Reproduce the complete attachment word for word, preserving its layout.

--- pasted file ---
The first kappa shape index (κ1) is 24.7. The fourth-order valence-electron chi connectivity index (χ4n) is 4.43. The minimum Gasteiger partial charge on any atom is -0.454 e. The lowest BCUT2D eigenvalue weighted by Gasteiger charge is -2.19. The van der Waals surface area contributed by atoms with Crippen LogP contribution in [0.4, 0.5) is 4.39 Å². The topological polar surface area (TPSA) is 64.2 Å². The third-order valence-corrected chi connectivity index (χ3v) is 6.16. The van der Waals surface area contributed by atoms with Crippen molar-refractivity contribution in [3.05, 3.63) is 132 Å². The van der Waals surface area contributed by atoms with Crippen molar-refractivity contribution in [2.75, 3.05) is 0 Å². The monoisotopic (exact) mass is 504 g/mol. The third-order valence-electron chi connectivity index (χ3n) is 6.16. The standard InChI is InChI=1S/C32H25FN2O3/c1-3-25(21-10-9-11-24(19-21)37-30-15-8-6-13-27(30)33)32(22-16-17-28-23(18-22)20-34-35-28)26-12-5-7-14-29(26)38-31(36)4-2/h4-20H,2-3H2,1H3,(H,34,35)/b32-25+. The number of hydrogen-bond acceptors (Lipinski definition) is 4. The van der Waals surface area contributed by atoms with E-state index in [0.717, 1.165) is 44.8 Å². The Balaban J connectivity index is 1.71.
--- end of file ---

The first kappa shape index (κ1) is 24.7. The fourth-order valence-electron chi connectivity index (χ4n) is 4.43. The minimum Gasteiger partial charge on any atom is -0.454 e. The lowest BCUT2D eigenvalue weighted by Gasteiger charge is -2.19. The van der Waals surface area contributed by atoms with Crippen LogP contribution in [0.4, 0.5) is 4.39 Å². The topological polar surface area (TPSA) is 64.2 Å². The third-order valence-corrected chi connectivity index (χ3v) is 6.16. The van der Waals surface area contributed by atoms with Crippen molar-refractivity contribution in [3.05, 3.63) is 132 Å². The van der Waals surface area contributed by atoms with Crippen molar-refractivity contribution in [2.75, 3.05) is 0 Å². The monoisotopic (exact) mass is 504 g/mol. The third-order valence-electron chi connectivity index (χ3n) is 6.16. The standard InChI is InChI=1S/C32H25FN2O3/c1-3-25(21-10-9-11-24(19-21)37-30-15-8-6-13-27(30)33)32(22-16-17-28-23(18-22)20-34-35-28)26-12-5-7-14-29(26)38-31(36)4-2/h4-20H,2-3H2,1H3,(H,34,35)/b32-25+. The number of hydrogen-bond acceptors (Lipinski definition) is 4. The van der Waals surface area contributed by atoms with E-state index in [0.717, 1.165) is 44.8 Å². The Balaban J connectivity index is 1.71.